Personal Property

Your PD claim also includes the loss or damage to your personal property. This includes such things as sunglasses, computers, iPods, cell phones, and ripped clothing. You are entitled to the current value of the damaged or lost items. You can try asking for the replacement value, or the cost to re-buy each thing. You will need to research the prices and then document each for the adjuster. The adjuster then will most likely discount each item’s new cost to get its current value.

Which Insurance Company to Use for Property Damage and Diminished Value Claims

Unlike personal injury claims, you usually have options on whose insurance company you want to make your PD claim against. You can:

Make the claim against the at-fault driver’s insurance company.

  • This is called a Third-Party Claim because you are a third party to the insurance contract between the at-fault driver and his/her insurance company, meaning you are not a party to their contract.
  • To make a Third-Party claim, the accident must have been the other person’s fault. If the other party’s insurance company denies its driver was at fault, then you can always turn to your own insurance company under a First-Party Claim, directly below.

Make a claim against your insurance company for collision coverage.

  • This is called a First-Party Claim because you and your automobile insurance company have a contractual relationship together.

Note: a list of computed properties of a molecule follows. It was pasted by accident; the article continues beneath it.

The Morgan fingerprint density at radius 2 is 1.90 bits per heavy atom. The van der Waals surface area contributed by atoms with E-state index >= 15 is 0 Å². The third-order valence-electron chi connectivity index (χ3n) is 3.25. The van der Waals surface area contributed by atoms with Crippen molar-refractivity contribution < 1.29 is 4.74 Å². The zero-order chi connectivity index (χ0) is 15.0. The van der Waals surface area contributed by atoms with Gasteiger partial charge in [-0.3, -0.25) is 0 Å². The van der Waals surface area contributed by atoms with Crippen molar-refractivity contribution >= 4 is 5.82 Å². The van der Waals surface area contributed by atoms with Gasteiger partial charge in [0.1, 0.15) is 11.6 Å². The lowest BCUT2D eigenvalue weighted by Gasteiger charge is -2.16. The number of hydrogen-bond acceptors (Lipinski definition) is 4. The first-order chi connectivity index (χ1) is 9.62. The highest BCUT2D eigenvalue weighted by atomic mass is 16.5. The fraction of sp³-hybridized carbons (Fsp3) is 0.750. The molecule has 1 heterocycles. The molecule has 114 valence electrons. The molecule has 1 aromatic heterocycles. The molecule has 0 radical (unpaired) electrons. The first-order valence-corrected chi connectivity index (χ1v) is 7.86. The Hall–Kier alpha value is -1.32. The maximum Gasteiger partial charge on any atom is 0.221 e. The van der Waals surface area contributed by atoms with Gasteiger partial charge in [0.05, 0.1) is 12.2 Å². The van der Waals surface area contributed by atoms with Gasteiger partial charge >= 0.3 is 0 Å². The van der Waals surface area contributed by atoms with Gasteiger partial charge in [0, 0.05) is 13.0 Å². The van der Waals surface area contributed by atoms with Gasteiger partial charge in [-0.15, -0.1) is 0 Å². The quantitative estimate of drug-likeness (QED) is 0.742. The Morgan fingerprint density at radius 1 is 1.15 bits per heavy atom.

• You can make a First- Party Claim regardless of whose fault it is.

Your Insurance Company

There are some advantages to using your own car insurance to pay for damage to your car.

It’s Faster

Dealing with your own insurance company is usually much faster than working with the other driver’s insurer. Your insurer pays on your collision coverage regardless of whether the accident was your fault, so they don’t investigate the claim prior to processing it. The other driver’s insurer, on the other hand, must investigate liability before accepting your claim because they will only pay if the accident was their driver’s fault.

Good Faith

Your insurance company generally owes you certain duties and responsibilities such as fairly and quickly processing your claim because they are in an insurance contract with you. This makes your Insurer move a little faster and take things a little more seriously. After all, you have been paying premiums for this service.

There are also several disadvantages to making a claim through your insurer:

Deductibles

You may have to pay a deductible under your policy. You will not have to pay a deductible if you use the at-fault driver’s insurance. You need to sit down and think about whether not having to pay your deductible is worth having to deal with an adversarial insurance company. You should know that most of the time your insurance company will act and behave just like the at-fault driver’s insurer so it is usually better to file your claim with the other driver’s insurer and not have to pay your deductible. Of course, you can only do this if the accident was in fact the other driver’s fault. Also, if your insurer gets reimbursed for your claim they will pay you back your deductible. It will just take some time to get this money back.